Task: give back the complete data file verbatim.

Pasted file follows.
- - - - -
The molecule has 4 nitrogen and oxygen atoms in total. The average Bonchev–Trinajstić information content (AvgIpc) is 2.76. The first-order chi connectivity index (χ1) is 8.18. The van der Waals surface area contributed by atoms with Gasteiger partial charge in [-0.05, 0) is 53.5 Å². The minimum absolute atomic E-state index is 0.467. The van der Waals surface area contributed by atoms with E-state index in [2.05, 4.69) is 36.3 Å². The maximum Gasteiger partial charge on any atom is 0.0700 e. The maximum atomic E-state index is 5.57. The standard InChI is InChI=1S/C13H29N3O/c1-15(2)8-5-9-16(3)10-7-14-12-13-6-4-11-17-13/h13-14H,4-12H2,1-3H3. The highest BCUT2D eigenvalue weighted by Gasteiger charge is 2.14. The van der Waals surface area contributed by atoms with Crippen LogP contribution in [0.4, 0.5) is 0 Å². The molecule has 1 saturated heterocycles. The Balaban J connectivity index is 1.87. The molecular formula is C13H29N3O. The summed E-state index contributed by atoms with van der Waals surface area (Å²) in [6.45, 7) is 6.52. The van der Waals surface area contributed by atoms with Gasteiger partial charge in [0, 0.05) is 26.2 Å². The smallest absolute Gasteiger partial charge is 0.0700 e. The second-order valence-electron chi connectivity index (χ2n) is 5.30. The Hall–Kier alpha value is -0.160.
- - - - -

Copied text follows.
The molecule has 4 nitrogen and oxygen atoms in total. The average Bonchev–Trinajstić information content (AvgIpc) is 2.76. The first-order chi connectivity index (χ1) is 8.18. The van der Waals surface area contributed by atoms with Gasteiger partial charge in [-0.05, 0) is 53.5 Å². The minimum absolute atomic E-state index is 0.467. The van der Waals surface area contributed by atoms with E-state index in [2.05, 4.69) is 36.3 Å². The maximum Gasteiger partial charge on any atom is 0.0700 e. The maximum atomic E-state index is 5.57. The standard InChI is InChI=1S/C13H29N3O/c1-15(2)8-5-9-16(3)10-7-14-12-13-6-4-11-17-13/h13-14H,4-12H2,1-3H3. The highest BCUT2D eigenvalue weighted by Gasteiger charge is 2.14. The van der Waals surface area contributed by atoms with Crippen LogP contribution in [0.4, 0.5) is 0 Å². The molecule has 1 saturated heterocycles. The Balaban J connectivity index is 1.87. The molecular formula is C13H29N3O. The summed E-state index contributed by atoms with van der Waals surface area (Å²) in [6.45, 7) is 6.52. The van der Waals surface area contributed by atoms with Gasteiger partial charge in [0, 0.05) is 26.2 Å². The smallest absolute Gasteiger partial charge is 0.0700 e. The second-order valence-electron chi connectivity index (χ2n) is 5.30. The Hall–Kier alpha value is -0.160.